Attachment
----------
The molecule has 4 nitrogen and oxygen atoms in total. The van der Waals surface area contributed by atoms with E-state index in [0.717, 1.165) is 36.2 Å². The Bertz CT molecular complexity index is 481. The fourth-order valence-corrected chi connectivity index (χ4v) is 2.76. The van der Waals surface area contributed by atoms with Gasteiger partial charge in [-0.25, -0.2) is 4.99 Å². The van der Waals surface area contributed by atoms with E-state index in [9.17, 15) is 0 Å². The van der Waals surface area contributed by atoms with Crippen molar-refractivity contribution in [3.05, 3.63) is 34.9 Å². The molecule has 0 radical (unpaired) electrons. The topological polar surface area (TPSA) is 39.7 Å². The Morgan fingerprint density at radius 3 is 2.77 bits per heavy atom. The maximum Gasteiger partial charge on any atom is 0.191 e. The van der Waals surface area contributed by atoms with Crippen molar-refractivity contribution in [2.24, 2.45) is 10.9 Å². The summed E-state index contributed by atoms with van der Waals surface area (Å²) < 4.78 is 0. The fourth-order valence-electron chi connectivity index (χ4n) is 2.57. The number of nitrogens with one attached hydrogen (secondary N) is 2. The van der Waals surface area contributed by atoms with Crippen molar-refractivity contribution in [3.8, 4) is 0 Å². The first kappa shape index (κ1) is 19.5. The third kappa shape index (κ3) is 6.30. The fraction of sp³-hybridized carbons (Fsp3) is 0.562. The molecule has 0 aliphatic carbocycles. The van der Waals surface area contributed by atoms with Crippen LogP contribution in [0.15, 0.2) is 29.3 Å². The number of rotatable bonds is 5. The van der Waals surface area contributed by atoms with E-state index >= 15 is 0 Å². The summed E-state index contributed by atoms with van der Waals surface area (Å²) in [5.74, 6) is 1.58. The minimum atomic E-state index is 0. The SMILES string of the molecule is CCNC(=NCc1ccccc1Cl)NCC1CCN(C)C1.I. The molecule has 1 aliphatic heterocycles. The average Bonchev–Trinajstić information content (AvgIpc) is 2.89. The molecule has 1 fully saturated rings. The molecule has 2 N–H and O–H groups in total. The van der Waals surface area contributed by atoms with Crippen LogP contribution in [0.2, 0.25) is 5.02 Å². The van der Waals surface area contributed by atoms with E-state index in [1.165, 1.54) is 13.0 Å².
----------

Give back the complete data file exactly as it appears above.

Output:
The molecule has 4 nitrogen and oxygen atoms in total. The van der Waals surface area contributed by atoms with E-state index in [0.717, 1.165) is 36.2 Å². The Bertz CT molecular complexity index is 481. The fourth-order valence-corrected chi connectivity index (χ4v) is 2.76. The van der Waals surface area contributed by atoms with Gasteiger partial charge in [-0.25, -0.2) is 4.99 Å². The van der Waals surface area contributed by atoms with E-state index in [9.17, 15) is 0 Å². The van der Waals surface area contributed by atoms with Crippen molar-refractivity contribution in [3.05, 3.63) is 34.9 Å². The molecule has 0 radical (unpaired) electrons. The topological polar surface area (TPSA) is 39.7 Å². The Morgan fingerprint density at radius 3 is 2.77 bits per heavy atom. The maximum Gasteiger partial charge on any atom is 0.191 e. The van der Waals surface area contributed by atoms with Crippen molar-refractivity contribution in [2.24, 2.45) is 10.9 Å². The summed E-state index contributed by atoms with van der Waals surface area (Å²) < 4.78 is 0. The fourth-order valence-electron chi connectivity index (χ4n) is 2.57. The number of nitrogens with one attached hydrogen (secondary N) is 2. The van der Waals surface area contributed by atoms with Crippen molar-refractivity contribution in [3.8, 4) is 0 Å². The first kappa shape index (κ1) is 19.5. The third kappa shape index (κ3) is 6.30. The fraction of sp³-hybridized carbons (Fsp3) is 0.562. The molecule has 0 aliphatic carbocycles. The van der Waals surface area contributed by atoms with Crippen LogP contribution in [0.15, 0.2) is 29.3 Å². The number of rotatable bonds is 5. The van der Waals surface area contributed by atoms with E-state index >= 15 is 0 Å². The summed E-state index contributed by atoms with van der Waals surface area (Å²) in [5.74, 6) is 1.58. The minimum atomic E-state index is 0. The SMILES string of the molecule is CCNC(=NCc1ccccc1Cl)NCC1CCN(C)C1.I. The molecule has 1 aliphatic heterocycles. The average Bonchev–Trinajstić information content (AvgIpc) is 2.89. The molecule has 1 fully saturated rings. The molecule has 2 N–H and O–H groups in total. The van der Waals surface area contributed by atoms with Crippen LogP contribution in [0.2, 0.25) is 5.02 Å². The van der Waals surface area contributed by atoms with E-state index in [1.165, 1.54) is 13.0 Å².